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George Washington: Quotations and
Observations on the
Leadership Style of George
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"We have now a National
character to establish, and it is of the utmost importance to stamp
favorable impressions upon it." (p. 133)
exceed a decent warmth, and submit your sentiments with diffidence. A
dictatorial stile, though it may carry conviction, is always accompanied
with disgust." (p. 65)
"You are wrong. My
countenance never yet betrayed my feelings."
Response to Henrietta Lipton, wife of the British ambassador, who stated
that she could see the pleasure he expected from retirement in his face. (p.
"If I were to wish the
bitterest curse to an enemy on this side of the grave, I should put him in
my situation....In confidence I tell you that I never was in such an
unhappy, divided state since I was born."
After his defeats at Long Island and Kip's Bay
"When men are irritated and the Passions inflamed, they fly hastily and
cheerfully to Arms; but, after the first emotions are over, to expect, among
such People, as compose the bulk of an Army, that they are influenced by any
other principles than those of Interest, is to look for what never did, and
I fear never will happen."
Letter to the President of Congress from Harlem
(pp. 25, 26)
"...if the laws are to be
so trampled upon with impunity, and a minority...is to dictate to the
majority, there is an end put at one stroke to republican government...for
some other man or society may dislike another law and oppose it with equal
propriety until all laws are prostrate, and everyone will carve for
Washington's observation about the Whiskey Rebellion
"The Nation, which
indulges towards another an habitual hatred, or an habitual fondness, is to
some degree a slave. It is a slave to its animosity or to its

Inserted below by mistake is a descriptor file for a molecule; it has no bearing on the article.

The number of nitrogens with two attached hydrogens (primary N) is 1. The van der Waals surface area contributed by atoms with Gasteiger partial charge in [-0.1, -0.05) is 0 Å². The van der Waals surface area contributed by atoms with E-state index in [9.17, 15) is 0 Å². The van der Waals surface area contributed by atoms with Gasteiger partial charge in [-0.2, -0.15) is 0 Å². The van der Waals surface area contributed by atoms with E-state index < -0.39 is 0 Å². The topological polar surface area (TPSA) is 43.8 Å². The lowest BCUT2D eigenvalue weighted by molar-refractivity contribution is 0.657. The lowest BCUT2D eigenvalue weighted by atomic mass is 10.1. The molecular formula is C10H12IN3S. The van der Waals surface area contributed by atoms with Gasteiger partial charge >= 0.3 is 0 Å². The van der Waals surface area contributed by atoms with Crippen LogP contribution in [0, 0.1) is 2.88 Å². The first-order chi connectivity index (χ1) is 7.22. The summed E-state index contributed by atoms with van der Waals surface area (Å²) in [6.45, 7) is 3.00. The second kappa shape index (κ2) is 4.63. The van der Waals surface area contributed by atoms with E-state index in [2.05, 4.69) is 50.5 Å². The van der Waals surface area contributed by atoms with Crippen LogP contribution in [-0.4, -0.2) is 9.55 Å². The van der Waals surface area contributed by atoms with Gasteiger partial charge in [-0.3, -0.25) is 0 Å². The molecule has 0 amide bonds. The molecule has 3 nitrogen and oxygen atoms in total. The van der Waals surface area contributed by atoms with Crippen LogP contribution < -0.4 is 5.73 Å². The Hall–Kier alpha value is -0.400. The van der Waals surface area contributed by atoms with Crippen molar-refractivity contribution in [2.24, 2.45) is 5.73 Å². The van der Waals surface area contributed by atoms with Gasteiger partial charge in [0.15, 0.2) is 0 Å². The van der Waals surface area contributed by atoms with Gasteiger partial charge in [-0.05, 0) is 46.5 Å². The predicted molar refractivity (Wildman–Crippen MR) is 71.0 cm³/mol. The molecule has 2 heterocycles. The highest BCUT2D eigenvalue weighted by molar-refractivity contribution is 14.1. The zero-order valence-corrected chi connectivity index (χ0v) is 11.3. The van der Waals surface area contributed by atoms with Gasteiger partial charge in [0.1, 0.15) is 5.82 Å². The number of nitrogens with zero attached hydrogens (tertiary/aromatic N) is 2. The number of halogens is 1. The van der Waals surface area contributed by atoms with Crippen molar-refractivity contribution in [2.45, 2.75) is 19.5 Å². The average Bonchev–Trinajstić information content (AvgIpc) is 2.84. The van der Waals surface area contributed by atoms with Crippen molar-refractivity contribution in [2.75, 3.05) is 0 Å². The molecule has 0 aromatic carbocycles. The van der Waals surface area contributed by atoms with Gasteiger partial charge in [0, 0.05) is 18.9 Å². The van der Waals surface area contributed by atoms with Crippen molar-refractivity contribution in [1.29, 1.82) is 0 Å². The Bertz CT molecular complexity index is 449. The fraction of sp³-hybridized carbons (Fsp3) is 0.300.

affection, either of which is sufficient to lead it astray from its duty and
The Farewell Address (p.101)
are from Richard Brookhiser, Founding Father.
NY: The Free Press, 1996)
"To be prepared for war
is the most effectual means to promote peace."
(Quoted in Edmund Morris, The Rise Of Theodore Roosevelt.
NY: The Modern Library, p. 593)
"Do not look for a perfect felicity before you consent to wed. Nor conceive,
from the fine tales the poets and lovers of old have told us of the
transports of mutual love, that heaven has taken its abode on earth. Nor do
not deceive yourself in supposing that the only means by which these are to
be obtained is to drink deep of the cup and revel in an ocean of love. Love
is a mighty pretty thing, but, like all other delicious things, it is
cloying; and when the first transports of a passion began to subside, which
it assuredly will do, and yield, oftentimes too late, to more sober
reflections, it serves to evince that love is too dainty a food to live on
alone, and ought not to be considered further than as a necessary ingredient
for that matrimonial happiness which results from a combination of causes:
none of which are of greater importance than that the object on whom it is
placed should possess good sense, a good disposition, and the means of
supporting you in the way you have been brought up. Such qualifications
cannot fail to attract (after marriage) your esteem and regard into which or
into disgust, sooner or later love naturally resolves itself ....be assured,
and experience will convince you that there is no truth more certain than
that all our enjoyments fall short of our expectations, and to none does it
apply with more force than to the gratification of the passions."
(Advice about marriage to his step-granddaughter, quoted in James Thomas
Flexner, Washington: The Indispensable Man.
Boston: Little, Brown & Co. 1979, pp. 41, 42)
Quotations About George Washington's
"His eyes retire inward
and have nothing of fire or animation or openness in their expression.
If this circumspection is accompanied by discernment and penetration, as I
am informed it is...he possesses the two great requisites of a statesman,
the faculty of concealing his own sentiments and of discovering those of
(Observation by the secretary of a British diplomat
Richard Brookhiser, pp. 78,79)
"(He) possessed the gift of silence."
(Comment by President John Adams quoted in
Richard Brookhiser, p. 79)
"Thousands have learned
to restrain their passions, though few among them had to contend with
passions so violent."
Gouveneur Morris quoted in
Richard Brookhiser, p.6)
"If you are a prodigy or
a genius, an Alexander or a Caesar, then you bring victory from whatever you
touch. Washington was not in that class. But a successful
general does not have to be the best general in the world. All he has
to be...is better than the generals he faces."
Richard Brookhiser p. 34)
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